January brims with possibility: an untouched year filled with ambition! A fresh 52 weeks, chock full of hope! Another 365 days overflowing with possibilities! The turn of the calendar presents a chance for a fresh start. Perhaps you’ve turned over that new leaf. You may have bought that gym membership, determined to shed 20 pounds. Or you’ve resolved to pay off your debt and get your finances in better shape. Or maybe your commitment is to improve your marriage, reconcile with an estranged family member, or learn a new hobby.
New Year’s resolutions aren’t necessarily a bad thing–sometimes, the beginning of a New Year is just the incentive we need to make a much-needed change. Unfortunately, by February, many of those resolutions end up discarded like yesterday’s newspaper. Why? One of the reasons is that we often seek change by working out of our strength. We strengthen our resolve, and build up our courage. We pull up our bootstraps, and muster up our grit and determination. We bolster our own self-discipline to curb our temper, ego, selfishness, or whatever vice that plagues us.
For a while, this march towards self-improvement feels invigorating, as you progress towards your goals. But sooner or later, this parade towards perfection becomes oppressive. You can’t stop comparing yourself to others: Your Facebook friends appear to have better jobs and better families. You visit a friend for coffee, and you have that nagging sense that their home is more organized than yours and their children are better-behaved than your own. Surprisingly, you also catch yourself secretly looking down on others. “I may not be perfect, but at least I don’t scream at my husband in public like she does!” we whisper to ourselves. “At least I spend time in prayer most days!” we assure ourselves.
It’s time to stop this. Working towards maturity in our own strength is a resolution destined for failure. Throughout the bible, we find an astonishing trend: God works best through the weak. God gives overconfident Jacob a limp as a way to teach him that blessing comes through weakness. God chooses weak and ill-equipped Gideon to command an army to overcome Israel’s enemy. Paul begged God to remove a thorn that made his life difficult – and God said no, choosing to let Paul grapple with his weakness.
This underscores the shape of our life with Christ: as Christians, we ought to specialize in weakness. If the gospel indeed proclaims a God who empties himself to the weakness of the cross, who triumphs through defeat, and who wins by losing, our life with him ought to follow that pattern. It is God who takes our limps, and through his supernatural power, allows us to “run and not be weary, to walk, and not be faint” (Isaiah 40:31).
What does this mean for you in this new year and beyond? I have three suggestions.
In all likelihood, you already know your weakness. It may be an addiction you struggle to master, or it may be your need to be right all the time. Perhaps your limp is the fact that you yell at your kids at the smallest provocation. You are argumentative, or insecure. Your limp might even be a physical ailment–an illness, or a struggle with body image. There are a million other possibilities: habits you want to overcome, sins that crouch near your heart, virtues that you lack. Learn to view this part of your life as a weakness through which God desires to channel his grace and strength. A limp reminds us that we are broken–and as much as we want to hide our brokenness behind a facade of strength, our brokenness and weakness ought instead be a constant reminder that we need the grace that only God can give us.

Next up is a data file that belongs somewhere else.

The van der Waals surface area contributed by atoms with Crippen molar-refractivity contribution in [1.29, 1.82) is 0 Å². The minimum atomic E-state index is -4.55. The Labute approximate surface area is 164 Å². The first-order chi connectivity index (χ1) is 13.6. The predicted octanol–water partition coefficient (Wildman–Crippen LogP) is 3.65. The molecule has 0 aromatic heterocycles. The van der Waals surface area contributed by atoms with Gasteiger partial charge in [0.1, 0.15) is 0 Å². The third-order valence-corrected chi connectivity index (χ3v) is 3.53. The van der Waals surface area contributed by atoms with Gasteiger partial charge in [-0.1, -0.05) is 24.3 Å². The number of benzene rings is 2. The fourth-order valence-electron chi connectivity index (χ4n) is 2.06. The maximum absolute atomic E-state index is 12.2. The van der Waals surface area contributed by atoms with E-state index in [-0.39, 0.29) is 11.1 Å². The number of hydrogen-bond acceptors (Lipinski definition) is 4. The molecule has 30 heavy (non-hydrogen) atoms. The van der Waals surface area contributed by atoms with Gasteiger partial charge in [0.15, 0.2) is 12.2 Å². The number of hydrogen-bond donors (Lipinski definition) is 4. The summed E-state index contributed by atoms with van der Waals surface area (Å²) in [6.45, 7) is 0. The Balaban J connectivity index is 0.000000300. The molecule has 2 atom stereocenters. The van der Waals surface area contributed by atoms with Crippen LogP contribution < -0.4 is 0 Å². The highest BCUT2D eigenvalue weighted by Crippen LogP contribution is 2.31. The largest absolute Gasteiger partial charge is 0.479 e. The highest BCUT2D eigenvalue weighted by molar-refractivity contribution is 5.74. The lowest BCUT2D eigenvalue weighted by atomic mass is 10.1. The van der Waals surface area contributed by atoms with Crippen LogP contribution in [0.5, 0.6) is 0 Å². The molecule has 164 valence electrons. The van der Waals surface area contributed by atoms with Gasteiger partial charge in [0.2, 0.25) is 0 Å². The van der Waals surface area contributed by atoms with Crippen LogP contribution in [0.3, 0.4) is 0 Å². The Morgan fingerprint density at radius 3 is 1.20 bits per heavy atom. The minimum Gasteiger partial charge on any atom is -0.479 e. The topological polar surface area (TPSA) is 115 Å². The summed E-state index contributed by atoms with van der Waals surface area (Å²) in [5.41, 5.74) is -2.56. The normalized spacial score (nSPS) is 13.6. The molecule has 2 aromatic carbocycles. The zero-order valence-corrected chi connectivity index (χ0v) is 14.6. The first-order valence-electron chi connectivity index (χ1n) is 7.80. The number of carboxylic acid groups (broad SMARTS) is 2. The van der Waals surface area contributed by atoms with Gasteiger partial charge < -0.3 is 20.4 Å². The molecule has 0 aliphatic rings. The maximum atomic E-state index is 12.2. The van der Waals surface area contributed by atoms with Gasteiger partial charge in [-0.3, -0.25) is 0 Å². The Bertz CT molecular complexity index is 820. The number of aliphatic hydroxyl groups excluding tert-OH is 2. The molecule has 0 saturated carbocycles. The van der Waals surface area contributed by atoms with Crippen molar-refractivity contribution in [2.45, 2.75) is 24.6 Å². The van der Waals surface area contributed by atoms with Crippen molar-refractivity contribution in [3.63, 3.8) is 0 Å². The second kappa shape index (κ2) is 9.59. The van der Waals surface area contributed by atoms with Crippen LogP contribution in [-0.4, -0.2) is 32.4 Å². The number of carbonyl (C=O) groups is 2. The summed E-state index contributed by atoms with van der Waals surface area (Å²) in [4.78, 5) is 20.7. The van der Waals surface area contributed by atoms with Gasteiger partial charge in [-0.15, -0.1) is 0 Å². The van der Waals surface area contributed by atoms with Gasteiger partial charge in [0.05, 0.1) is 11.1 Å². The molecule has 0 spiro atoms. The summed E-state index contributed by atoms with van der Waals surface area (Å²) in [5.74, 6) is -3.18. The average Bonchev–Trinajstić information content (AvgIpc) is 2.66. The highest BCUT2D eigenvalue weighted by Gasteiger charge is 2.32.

As a Christian, walking with a limp means drawing upon the infinite resources of Jesus in the midst of our weakness. Paul learned, after pleading with God three times for his hardship to be removed, that God’s “power is made perfect in weakness.” (2 Cor. 12). If your limp is your temper, God may well be reminding you of your need to ask Him for patience. If every time you look in the mirror, you are tempted to loathe the image you see, God may be reminding you of your need to shape your image on your identity in Christ. If worry over money is your constant companion, God may be teaching you about what it means to trust His provision. In short, whenever you are faced with your weakness, don’t brush it aside, but instead seize that moment to seek God’s supernatural grace.
In a self-help, quick-fix world, we may be led to believe that we can quickly fix whatever we struggle with. This is not so; there are some “limps” that we will walk with until Jesus returns. God’s answer to Paul’s plea to be free from his weakness was a gentle but firm no; “My grace is sufficient for you, for my power is made perfect in weakness.’” As Christians, learn to see the weakness you struggle with each day as a daily reminder of God’s provision for you. In the midst of poor health; in the midst of a in imperfect marriage; in those moments of parenting failures; when sin seems more powerful than we are; in any case, we are God’s precious children, limping one step closer each day to glory. Thank God that his power is perfected in our weakness!
Dr. Robert Ritzema
Rev. Joel Vande Werken